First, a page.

Using DHCP option 43 (Vendor Specific Information)

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What is Vendor Specific Information

In the DHCP protocol, every normal option is defined by an option code which is a number between 0 and 255. To avoid conflicts between options, new options must be registered with a standard body and be published as an RFC. RFC2132 for example contains the list of the most popular DHCP options. As the DHCP protocol has become more and more popular over the time, hard and software vendors have started using the DHCP protocol to distribute all kinds of configuration options for their network devices or for their software. Now the problem is that the number of official options is limited and the process to get a new option recognized is difficult. For this reason, a new mechanism was introduced to make it easier for vendors to distribute their own proprietary information without clashing with other vendors and without having to register new options each time they decide the need them. This is achieved through the DHCP option 43 (Vendor Specific Information). This option works the following way:

For each vendor there is a private table of DHCP options which is kept separately by the DHCP server. These options are numbered similarly to the main DHCP options but the numbers refer to the private option table for this vendor. So the same numbers that are already used for global options can be reused for private options with a completely different meaning. Each vendor is identified by a vendor string. Now when a DHCP client asks for vendor specific options it makes a request with option 43 using the vendor string and a list of requested vendor specific options. The server then replies with option 43, including once again the vendor string and the list of replies for the various options, all the data being packed into the global option 43.

To correctly support option 43, the DHCP server must have the ability to manage multiple option tables, one table for the global options and one table for each Vendor for the vendor specific options.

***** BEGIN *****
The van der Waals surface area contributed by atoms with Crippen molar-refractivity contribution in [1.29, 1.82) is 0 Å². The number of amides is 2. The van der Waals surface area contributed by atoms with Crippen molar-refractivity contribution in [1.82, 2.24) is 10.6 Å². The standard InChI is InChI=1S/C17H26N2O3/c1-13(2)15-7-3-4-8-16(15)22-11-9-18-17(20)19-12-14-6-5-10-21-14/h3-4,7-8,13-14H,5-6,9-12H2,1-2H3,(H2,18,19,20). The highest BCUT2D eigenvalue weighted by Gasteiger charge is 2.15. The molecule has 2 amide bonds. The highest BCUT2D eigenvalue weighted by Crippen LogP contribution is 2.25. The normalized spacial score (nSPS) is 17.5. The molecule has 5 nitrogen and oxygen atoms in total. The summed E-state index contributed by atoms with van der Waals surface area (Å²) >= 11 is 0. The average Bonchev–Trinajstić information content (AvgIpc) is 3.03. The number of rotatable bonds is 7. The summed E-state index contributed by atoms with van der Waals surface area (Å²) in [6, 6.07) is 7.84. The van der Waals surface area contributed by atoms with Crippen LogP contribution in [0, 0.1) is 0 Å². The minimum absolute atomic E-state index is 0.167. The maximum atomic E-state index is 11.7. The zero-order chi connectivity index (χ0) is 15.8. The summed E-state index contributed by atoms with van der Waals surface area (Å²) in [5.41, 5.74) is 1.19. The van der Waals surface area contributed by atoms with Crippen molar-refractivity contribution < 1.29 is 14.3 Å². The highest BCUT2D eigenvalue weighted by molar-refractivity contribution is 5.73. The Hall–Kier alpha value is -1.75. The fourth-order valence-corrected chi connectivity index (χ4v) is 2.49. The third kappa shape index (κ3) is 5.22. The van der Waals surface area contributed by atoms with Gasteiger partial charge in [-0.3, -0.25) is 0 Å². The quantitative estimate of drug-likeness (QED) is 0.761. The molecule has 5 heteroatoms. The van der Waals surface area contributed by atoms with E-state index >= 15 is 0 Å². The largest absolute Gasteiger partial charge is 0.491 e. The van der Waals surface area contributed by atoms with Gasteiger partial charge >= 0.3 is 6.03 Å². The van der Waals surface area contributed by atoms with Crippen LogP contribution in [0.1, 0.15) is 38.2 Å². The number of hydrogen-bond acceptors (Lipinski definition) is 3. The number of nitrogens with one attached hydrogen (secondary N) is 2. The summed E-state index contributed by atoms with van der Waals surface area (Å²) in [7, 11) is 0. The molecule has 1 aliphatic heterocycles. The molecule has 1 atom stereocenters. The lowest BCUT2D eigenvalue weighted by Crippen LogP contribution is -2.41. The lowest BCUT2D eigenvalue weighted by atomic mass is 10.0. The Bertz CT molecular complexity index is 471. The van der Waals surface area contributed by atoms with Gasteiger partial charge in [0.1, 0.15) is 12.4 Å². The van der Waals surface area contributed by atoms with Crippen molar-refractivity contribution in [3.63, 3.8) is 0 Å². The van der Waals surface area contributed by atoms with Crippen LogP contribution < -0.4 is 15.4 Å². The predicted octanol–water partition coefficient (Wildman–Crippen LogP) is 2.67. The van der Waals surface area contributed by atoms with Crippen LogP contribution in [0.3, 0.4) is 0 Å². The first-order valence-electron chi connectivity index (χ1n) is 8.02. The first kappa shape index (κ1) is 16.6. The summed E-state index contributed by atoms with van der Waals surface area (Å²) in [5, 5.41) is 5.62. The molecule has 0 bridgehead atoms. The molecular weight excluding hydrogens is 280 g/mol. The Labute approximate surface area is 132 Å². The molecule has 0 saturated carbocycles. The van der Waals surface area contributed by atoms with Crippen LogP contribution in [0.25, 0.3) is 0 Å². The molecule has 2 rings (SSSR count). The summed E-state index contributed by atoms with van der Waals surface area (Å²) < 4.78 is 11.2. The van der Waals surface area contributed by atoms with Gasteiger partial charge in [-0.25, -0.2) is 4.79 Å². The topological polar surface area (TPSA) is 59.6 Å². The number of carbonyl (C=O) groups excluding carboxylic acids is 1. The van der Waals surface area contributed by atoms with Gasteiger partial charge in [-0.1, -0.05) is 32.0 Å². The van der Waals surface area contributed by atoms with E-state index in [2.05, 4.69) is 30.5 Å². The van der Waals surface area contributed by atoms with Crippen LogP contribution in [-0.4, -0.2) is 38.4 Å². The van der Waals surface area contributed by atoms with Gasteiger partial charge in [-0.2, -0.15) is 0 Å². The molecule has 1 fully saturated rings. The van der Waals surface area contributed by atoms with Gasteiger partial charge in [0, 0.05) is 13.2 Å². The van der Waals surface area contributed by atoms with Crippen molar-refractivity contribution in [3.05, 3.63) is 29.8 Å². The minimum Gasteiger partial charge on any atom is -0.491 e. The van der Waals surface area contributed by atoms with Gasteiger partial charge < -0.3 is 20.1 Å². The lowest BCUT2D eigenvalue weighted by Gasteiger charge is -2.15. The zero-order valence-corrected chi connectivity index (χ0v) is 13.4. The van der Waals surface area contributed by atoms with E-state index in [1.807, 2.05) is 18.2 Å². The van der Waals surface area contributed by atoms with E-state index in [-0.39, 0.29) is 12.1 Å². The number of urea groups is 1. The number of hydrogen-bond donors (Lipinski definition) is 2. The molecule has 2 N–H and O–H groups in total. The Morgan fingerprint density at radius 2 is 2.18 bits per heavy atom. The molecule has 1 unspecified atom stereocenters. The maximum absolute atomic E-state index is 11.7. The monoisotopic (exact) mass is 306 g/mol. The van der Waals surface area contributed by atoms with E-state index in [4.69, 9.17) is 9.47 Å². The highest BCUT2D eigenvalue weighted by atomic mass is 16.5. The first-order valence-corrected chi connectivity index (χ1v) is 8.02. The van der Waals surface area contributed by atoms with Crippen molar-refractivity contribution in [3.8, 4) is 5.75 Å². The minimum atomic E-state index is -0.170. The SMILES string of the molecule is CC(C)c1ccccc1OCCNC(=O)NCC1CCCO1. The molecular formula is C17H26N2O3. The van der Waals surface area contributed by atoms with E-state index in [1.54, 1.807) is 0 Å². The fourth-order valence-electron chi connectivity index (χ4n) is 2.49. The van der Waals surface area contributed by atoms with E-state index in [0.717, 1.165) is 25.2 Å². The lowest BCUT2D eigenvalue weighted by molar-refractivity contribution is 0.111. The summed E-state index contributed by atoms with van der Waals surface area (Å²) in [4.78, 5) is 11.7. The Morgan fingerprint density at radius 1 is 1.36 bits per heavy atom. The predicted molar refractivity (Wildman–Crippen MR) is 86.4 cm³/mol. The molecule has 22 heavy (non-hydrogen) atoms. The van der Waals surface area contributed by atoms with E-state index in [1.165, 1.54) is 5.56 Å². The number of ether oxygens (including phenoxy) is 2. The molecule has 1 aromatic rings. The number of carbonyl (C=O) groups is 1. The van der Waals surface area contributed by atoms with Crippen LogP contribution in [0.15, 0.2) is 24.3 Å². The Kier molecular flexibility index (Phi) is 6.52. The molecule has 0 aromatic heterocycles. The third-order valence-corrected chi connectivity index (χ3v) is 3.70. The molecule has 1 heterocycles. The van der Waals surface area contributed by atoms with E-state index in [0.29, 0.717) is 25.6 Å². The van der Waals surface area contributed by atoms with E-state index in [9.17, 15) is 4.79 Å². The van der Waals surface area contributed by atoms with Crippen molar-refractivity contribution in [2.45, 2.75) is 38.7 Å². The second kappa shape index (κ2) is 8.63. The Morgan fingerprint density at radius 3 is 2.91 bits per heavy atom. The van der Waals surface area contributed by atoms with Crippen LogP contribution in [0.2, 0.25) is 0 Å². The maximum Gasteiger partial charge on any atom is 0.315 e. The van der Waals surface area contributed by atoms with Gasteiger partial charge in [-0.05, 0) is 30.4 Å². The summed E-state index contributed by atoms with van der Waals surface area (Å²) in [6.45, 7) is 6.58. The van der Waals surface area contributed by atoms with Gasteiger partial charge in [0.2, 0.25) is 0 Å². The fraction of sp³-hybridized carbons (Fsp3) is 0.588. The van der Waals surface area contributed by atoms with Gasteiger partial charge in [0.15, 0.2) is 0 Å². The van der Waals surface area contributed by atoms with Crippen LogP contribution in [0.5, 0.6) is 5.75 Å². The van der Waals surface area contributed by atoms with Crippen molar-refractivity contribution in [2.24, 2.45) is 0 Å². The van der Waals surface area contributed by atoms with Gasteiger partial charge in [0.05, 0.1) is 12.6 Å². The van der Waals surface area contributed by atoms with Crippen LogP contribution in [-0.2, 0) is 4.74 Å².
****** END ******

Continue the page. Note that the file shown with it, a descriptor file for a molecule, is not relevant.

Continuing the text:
Vendor Specific Information on NetWare

The NetWare DHCP server does not have the required functionality to correctly support option 43. It can’t handle multiple option tables for different vendors. However a very limited support for option 43 has been added starting with NetWare 6.5 SP6.

Limitations of option 43 support on NetWare

  • There is no support for defining option 43 for multiple vendors. You can only create option 43 for one single vendor. The DHCP server does not check the vendor in the client request but simply always returns its value for option 43 when asked.
  • The administration interface is limited in that the administrator has to encode the value for option 43 by hand and enter it as a hex string.
  • Currently, only the DNS/DHCP plugin for iManager can manage option 43. Support for the standalone java tool will come later.
  • If your DNS/DHCP locator object was create during early NetWare 5.x times, it might have a wrong definition for option 43. You will need to update your global DHCP options to correct this definition (see next section in this document).

Verifying and fixing your global DHCP options

To verify whether your DHCP options are correct, you use iManager. In iManager, under the "DHCP" task, first set your DNS/DHCP scope. Then select "Global DHCP Configuration" and use the option "View/Set Global Preferences". Click OK and then click 3 times "next" till you get to the last screen called "Global DHCP Preferences". In the table you see here, check the option 43. You may see 2 possible definitions

Wrong: 43 List of (1 Byte) Unsigned Integer Vendor specific information
Correct: 43 Vendor-Specific Information format Vendor Specific Option

If you have the wrong definition, you need to correct it. For this, you start ConsoleOne and you go to your locator object. This is the object called "DNS-DHCP" and has a little cube with a question mark as icon. You select the properties of this object and go to the "other" tab. Here you lick on the "+" next to the option "DNIP:CfgPreferences". You now get a list of all global DHCP options, but in hex. Locate the line that reads 00000001000000240000002... and double click on it. You should now see a few more digits and it should show something like 00000001000000240000002B0... Make sure it's the correct entry you see. 2B which is the hex value for option 43 must be in the string. If you verified that you found the correct string, move to one of the neighbour strings and back to it again so that the delete button becomes active again. Now press "delete" to delete the erroneous definition. Then click on "OK" to validate the change you made.

Next you have to create the correct definition again. Fortunately, Novell has a tool which does this for you. You go to the server console of a fully patched server and you type the command "LOAD DNIPINST -f". You login as a user with admin rights to the container holding the locator object and you continue. It will tell you that the objects already exist, but it will nevertheless have updated your locator object to add any missing definitions including the correct version of option 43. You can now use iManager again to verify that you have the correct syntax.